Taking Care of the Elderly Long-Distance
by Tamika Johnson
The first step to long-distance caregiving is to understand your loved one's situation and needs. Schedule a visit with your relative or friend spanning several days to observe how they make decisions, solve problems and complete daily tasks, as well as the roles of any other caregivers. Get a long-term picture, so you don't have to rely solely on reports from others.
Speaking with other family members, neighbors and friends about their observations of and communications with your loved one also can help provide a more complete picture of reality. Checking out your family member's medical diagnoses and medications will help promote an understanding of how chronic conditions and their treatments may affect the current and future level of your loved one's functioning.
Who is currently living nearby and providing assistance — perhaps a sibling or a cousin? Talk with this caregiver and find out whether additional help is needed or wanted and what specific tasks are open for negotiation. Good intentions create bad feelings, and misunderstandings easily can occur if you make assumptions that turn out to be unwarranted.
Here are some suggestions for the types of assistance a long-distance caregiver can contribute:
The National Institute on Aging
- Offer emotional support for the regular caregiver. A routine phone call to the individual can help promote social engagement and a sense of connection despite physical distance. Regular contact with this caregiver reinforces your interest and allows an opportunity for the caregiver to vent frustrations, share successes and ask for assistance to problem-solve. Remember to express appreciation routinely and to offer reassurance when needed. Avoid second-guessing the primary caregiver.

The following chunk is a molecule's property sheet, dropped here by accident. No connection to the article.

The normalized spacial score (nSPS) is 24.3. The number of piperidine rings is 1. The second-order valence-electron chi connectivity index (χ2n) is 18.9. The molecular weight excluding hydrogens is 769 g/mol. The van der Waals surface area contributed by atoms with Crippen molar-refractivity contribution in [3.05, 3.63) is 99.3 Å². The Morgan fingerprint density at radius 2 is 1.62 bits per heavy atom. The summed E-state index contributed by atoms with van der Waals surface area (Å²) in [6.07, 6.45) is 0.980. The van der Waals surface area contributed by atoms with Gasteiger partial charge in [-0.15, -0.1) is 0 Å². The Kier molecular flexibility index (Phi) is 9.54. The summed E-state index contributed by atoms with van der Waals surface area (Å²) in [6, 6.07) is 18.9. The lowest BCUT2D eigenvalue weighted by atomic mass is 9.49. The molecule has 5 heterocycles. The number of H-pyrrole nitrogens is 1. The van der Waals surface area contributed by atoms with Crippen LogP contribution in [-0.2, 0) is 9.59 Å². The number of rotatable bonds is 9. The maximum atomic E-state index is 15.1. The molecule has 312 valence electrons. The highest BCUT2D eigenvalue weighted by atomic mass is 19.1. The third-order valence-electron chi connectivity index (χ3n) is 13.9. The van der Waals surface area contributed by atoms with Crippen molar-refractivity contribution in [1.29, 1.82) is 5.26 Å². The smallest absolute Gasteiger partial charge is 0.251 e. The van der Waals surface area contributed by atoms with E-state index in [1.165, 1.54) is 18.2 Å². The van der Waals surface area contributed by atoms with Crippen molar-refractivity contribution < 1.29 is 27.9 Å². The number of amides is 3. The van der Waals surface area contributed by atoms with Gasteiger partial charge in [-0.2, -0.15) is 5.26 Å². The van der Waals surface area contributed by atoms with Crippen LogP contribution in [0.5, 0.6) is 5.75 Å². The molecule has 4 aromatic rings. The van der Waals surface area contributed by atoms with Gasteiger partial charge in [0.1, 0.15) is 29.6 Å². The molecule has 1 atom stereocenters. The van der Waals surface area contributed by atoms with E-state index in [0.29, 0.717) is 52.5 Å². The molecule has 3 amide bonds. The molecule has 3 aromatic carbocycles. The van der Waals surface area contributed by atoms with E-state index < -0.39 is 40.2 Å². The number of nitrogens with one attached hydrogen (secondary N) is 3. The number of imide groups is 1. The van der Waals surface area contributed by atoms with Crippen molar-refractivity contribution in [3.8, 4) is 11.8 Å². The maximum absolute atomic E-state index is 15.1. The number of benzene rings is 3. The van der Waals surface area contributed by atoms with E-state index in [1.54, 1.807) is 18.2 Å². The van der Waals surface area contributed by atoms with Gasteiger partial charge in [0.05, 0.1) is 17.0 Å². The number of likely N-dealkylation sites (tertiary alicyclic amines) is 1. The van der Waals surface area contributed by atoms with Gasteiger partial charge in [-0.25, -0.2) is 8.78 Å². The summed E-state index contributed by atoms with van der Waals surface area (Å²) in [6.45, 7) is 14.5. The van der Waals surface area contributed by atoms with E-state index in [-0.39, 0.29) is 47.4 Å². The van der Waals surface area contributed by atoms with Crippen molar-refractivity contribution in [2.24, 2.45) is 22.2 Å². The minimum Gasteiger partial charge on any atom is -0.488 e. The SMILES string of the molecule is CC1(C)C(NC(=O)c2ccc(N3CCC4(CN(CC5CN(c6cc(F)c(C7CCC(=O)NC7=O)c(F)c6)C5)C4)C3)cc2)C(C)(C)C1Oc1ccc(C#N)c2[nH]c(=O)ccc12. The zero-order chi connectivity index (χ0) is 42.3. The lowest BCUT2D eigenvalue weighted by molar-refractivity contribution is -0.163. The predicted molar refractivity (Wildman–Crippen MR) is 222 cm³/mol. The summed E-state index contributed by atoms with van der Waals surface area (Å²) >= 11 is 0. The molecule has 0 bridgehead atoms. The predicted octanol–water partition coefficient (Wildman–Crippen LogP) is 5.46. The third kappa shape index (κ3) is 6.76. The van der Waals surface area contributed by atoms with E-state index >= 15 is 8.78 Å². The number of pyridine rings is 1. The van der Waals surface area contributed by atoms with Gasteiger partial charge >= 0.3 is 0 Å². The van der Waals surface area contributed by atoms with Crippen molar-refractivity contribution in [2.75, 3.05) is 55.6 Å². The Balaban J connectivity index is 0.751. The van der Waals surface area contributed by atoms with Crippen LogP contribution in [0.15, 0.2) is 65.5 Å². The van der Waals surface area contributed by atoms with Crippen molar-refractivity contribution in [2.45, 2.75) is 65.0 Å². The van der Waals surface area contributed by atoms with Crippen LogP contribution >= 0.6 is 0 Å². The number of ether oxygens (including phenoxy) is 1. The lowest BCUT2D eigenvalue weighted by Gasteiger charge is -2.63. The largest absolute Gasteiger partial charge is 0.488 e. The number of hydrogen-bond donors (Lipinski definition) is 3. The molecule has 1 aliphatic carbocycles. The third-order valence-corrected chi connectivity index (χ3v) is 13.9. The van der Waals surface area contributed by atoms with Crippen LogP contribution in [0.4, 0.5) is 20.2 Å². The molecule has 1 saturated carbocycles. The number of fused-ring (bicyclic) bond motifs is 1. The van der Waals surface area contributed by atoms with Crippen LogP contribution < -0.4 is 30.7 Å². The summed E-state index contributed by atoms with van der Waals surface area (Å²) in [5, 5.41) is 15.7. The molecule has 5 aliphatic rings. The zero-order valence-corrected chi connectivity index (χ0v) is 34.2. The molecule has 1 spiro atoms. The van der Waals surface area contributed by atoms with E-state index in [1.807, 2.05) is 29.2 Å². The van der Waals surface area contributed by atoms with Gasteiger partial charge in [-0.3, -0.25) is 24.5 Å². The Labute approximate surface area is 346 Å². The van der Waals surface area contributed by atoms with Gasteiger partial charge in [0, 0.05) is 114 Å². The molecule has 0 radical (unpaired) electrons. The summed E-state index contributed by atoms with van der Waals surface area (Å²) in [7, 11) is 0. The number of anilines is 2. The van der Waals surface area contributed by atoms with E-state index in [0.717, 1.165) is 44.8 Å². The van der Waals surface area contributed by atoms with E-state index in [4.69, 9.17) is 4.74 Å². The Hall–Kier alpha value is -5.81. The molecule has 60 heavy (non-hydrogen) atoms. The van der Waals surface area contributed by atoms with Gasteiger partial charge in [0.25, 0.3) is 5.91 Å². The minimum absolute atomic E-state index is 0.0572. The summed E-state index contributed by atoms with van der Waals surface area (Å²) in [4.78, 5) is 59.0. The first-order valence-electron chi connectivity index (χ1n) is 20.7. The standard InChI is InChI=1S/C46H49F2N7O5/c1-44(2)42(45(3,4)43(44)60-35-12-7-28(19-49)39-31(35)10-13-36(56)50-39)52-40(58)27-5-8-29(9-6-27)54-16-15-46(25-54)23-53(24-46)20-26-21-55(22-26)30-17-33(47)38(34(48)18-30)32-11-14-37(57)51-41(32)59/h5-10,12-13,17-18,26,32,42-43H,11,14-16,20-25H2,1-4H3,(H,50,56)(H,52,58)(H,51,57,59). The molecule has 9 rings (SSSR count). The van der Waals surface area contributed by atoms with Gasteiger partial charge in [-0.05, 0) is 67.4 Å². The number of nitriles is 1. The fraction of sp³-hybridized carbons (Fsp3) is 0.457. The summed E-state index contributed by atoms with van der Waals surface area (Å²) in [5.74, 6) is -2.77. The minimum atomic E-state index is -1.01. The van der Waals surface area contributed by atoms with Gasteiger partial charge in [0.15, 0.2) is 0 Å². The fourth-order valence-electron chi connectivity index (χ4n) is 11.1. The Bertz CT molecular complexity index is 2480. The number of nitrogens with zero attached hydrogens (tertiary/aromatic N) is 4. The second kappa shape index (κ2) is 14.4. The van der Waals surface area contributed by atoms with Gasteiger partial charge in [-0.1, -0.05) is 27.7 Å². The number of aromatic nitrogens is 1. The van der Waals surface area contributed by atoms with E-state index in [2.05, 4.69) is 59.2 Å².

- Coordinate visits so you can attend medical appointments or so the primary caregiver can take time off for vacation or personal needs.
- Financial management is an activity that can be handled regardless of physical proximity. A long-distance caregiver can arrange and monitor online bill payments, manage banking and insurance needs, complete tax returns and more.
- Research medical issues and identify local resources for the individual and caregiver, checking equipment needs, comparing costs for professional care, and investigating types and eligibility requirements of various public benefit programs. Any of these tasks will provide help and are a way to share caregiving.
- Coordinate communication. Do numerous family and friends desire regular updates? Being the main point of contact can help prevent the primary caregiver from having to repeat the same information multiple times when a change in condition occurs.
- Create a contact list with phone numbers of neighbors, medical professionals, clergy and others in regular contact with family members who can be reached in an emergency. Include one person close by your loved one. These folks may be able to help out with shopping, transportation or visits.
has numerous publications that contain valuable information for local and long-distance caregivers. The complexity of caregiving can be overwhelming. Free resources like this can help families understand the emotions and practical issues of caregiving.
Take advantage of any time together to discuss current and future caregiving needs in your family and reduce the chances of a caregiving crisis. Caregiving from afar isn't an easy task. When you visit, allow time to go through mail and old papers. Look for such safety hazards as missing handrails or loose rugs.
Recognize the strain that long-distance caregiving causes and take steps to reduce it. Give yourself credit for your efforts to determine needs, coordinate services and offer support by phone and occasional visits.